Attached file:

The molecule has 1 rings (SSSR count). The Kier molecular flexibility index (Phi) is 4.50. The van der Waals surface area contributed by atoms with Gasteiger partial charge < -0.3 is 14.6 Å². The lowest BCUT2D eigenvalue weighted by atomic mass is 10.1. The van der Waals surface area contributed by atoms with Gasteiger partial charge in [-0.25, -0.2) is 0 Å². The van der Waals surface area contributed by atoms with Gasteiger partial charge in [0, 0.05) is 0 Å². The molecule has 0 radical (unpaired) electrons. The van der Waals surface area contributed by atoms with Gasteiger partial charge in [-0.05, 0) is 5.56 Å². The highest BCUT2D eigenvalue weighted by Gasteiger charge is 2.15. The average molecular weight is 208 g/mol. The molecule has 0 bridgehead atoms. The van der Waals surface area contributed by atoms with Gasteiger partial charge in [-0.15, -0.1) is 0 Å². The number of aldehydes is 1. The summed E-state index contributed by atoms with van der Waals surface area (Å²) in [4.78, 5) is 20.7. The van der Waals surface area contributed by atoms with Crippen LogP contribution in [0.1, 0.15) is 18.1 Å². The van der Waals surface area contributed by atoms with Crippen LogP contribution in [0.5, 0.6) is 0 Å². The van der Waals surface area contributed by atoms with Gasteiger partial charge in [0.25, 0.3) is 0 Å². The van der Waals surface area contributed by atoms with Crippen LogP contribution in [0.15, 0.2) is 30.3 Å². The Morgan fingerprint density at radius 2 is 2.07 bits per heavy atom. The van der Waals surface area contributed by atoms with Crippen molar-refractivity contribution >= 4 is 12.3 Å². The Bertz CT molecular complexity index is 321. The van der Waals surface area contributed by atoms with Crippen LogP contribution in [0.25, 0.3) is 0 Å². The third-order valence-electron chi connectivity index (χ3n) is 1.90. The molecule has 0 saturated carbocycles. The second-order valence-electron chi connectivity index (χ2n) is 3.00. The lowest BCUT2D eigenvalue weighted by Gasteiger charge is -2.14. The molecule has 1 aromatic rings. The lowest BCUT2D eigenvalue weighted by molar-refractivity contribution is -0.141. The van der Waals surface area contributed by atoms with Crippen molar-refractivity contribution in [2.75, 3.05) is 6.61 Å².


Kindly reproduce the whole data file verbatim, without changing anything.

The molecule has 1 rings (SSSR count). The Kier molecular flexibility index (Phi) is 4.50. The van der Waals surface area contributed by atoms with Gasteiger partial charge < -0.3 is 14.6 Å². The lowest BCUT2D eigenvalue weighted by atomic mass is 10.1. The van der Waals surface area contributed by atoms with Gasteiger partial charge in [-0.25, -0.2) is 0 Å². The van der Waals surface area contributed by atoms with Gasteiger partial charge in [0, 0.05) is 0 Å². The molecule has 0 radical (unpaired) electrons. The van der Waals surface area contributed by atoms with Gasteiger partial charge in [-0.05, 0) is 5.56 Å². The highest BCUT2D eigenvalue weighted by Gasteiger charge is 2.15. The average molecular weight is 208 g/mol. The molecule has 0 bridgehead atoms. The van der Waals surface area contributed by atoms with Gasteiger partial charge in [-0.15, -0.1) is 0 Å². The number of aldehydes is 1. The summed E-state index contributed by atoms with van der Waals surface area (Å²) in [4.78, 5) is 20.7. The van der Waals surface area contributed by atoms with Crippen LogP contribution in [0.1, 0.15) is 18.1 Å². The van der Waals surface area contributed by atoms with Crippen LogP contribution in [0.5, 0.6) is 0 Å². The van der Waals surface area contributed by atoms with Gasteiger partial charge in [0.25, 0.3) is 0 Å². The van der Waals surface area contributed by atoms with Crippen LogP contribution in [0.15, 0.2) is 30.3 Å². The Morgan fingerprint density at radius 2 is 2.07 bits per heavy atom. The van der Waals surface area contributed by atoms with Crippen molar-refractivity contribution >= 4 is 12.3 Å². The Bertz CT molecular complexity index is 321. The van der Waals surface area contributed by atoms with Crippen LogP contribution in [0.25, 0.3) is 0 Å². The third-order valence-electron chi connectivity index (χ3n) is 1.90. The molecule has 0 saturated carbocycles. The second-order valence-electron chi connectivity index (χ2n) is 3.00. The lowest BCUT2D eigenvalue weighted by Gasteiger charge is -2.14. The molecule has 1 aromatic rings. The lowest BCUT2D eigenvalue weighted by molar-refractivity contribution is -0.141. The van der Waals surface area contributed by atoms with Crippen molar-refractivity contribution in [2.75, 3.05) is 6.61 Å².